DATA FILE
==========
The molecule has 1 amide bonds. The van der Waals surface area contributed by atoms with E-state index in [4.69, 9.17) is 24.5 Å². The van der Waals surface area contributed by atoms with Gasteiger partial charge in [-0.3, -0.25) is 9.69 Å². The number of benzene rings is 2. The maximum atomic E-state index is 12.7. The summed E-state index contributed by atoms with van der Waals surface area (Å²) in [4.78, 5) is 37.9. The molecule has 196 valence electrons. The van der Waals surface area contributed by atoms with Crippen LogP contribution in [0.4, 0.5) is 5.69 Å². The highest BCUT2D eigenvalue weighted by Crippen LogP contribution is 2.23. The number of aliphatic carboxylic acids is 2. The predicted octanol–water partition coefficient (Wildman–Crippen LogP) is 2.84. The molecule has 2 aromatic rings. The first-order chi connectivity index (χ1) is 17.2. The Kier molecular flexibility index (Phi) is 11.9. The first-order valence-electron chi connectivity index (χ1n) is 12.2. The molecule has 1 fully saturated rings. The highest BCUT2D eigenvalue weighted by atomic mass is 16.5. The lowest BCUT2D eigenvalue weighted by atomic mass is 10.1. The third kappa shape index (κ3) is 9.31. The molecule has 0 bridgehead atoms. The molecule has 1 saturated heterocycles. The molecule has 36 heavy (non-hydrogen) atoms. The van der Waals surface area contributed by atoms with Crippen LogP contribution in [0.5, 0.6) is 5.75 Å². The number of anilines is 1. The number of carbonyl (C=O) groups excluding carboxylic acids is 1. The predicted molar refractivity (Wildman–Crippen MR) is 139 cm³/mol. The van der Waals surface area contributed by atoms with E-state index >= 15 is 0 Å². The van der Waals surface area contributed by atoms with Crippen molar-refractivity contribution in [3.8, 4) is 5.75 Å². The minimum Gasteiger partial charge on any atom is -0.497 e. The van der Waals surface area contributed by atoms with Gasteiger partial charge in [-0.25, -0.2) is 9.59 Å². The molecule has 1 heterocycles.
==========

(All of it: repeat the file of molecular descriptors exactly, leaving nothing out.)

The molecule has 1 amide bonds. The van der Waals surface area contributed by atoms with E-state index in [4.69, 9.17) is 24.5 Å². The van der Waals surface area contributed by atoms with Gasteiger partial charge in [-0.3, -0.25) is 9.69 Å². The number of benzene rings is 2. The maximum atomic E-state index is 12.7. The summed E-state index contributed by atoms with van der Waals surface area (Å²) in [4.78, 5) is 37.9. The molecule has 196 valence electrons. The van der Waals surface area contributed by atoms with Crippen LogP contribution in [0.4, 0.5) is 5.69 Å². The highest BCUT2D eigenvalue weighted by Crippen LogP contribution is 2.23. The number of aliphatic carboxylic acids is 2. The predicted octanol–water partition coefficient (Wildman–Crippen LogP) is 2.84. The molecule has 2 aromatic rings. The first-order chi connectivity index (χ1) is 17.2. The Kier molecular flexibility index (Phi) is 11.9. The first-order valence-electron chi connectivity index (χ1n) is 12.2. The molecule has 1 fully saturated rings. The highest BCUT2D eigenvalue weighted by atomic mass is 16.5. The lowest BCUT2D eigenvalue weighted by atomic mass is 10.1. The third kappa shape index (κ3) is 9.31. The molecule has 0 bridgehead atoms. The molecule has 1 saturated heterocycles. The molecule has 36 heavy (non-hydrogen) atoms. The van der Waals surface area contributed by atoms with Crippen LogP contribution in [0.5, 0.6) is 5.75 Å². The number of anilines is 1. The number of carbonyl (C=O) groups excluding carboxylic acids is 1. The predicted molar refractivity (Wildman–Crippen MR) is 139 cm³/mol. The van der Waals surface area contributed by atoms with E-state index >= 15 is 0 Å². The van der Waals surface area contributed by atoms with Crippen molar-refractivity contribution in [3.8, 4) is 5.75 Å². The minimum Gasteiger partial charge on any atom is -0.497 e. The van der Waals surface area contributed by atoms with Gasteiger partial charge in [-0.25, -0.2) is 9.59 Å². The molecule has 1 heterocycles.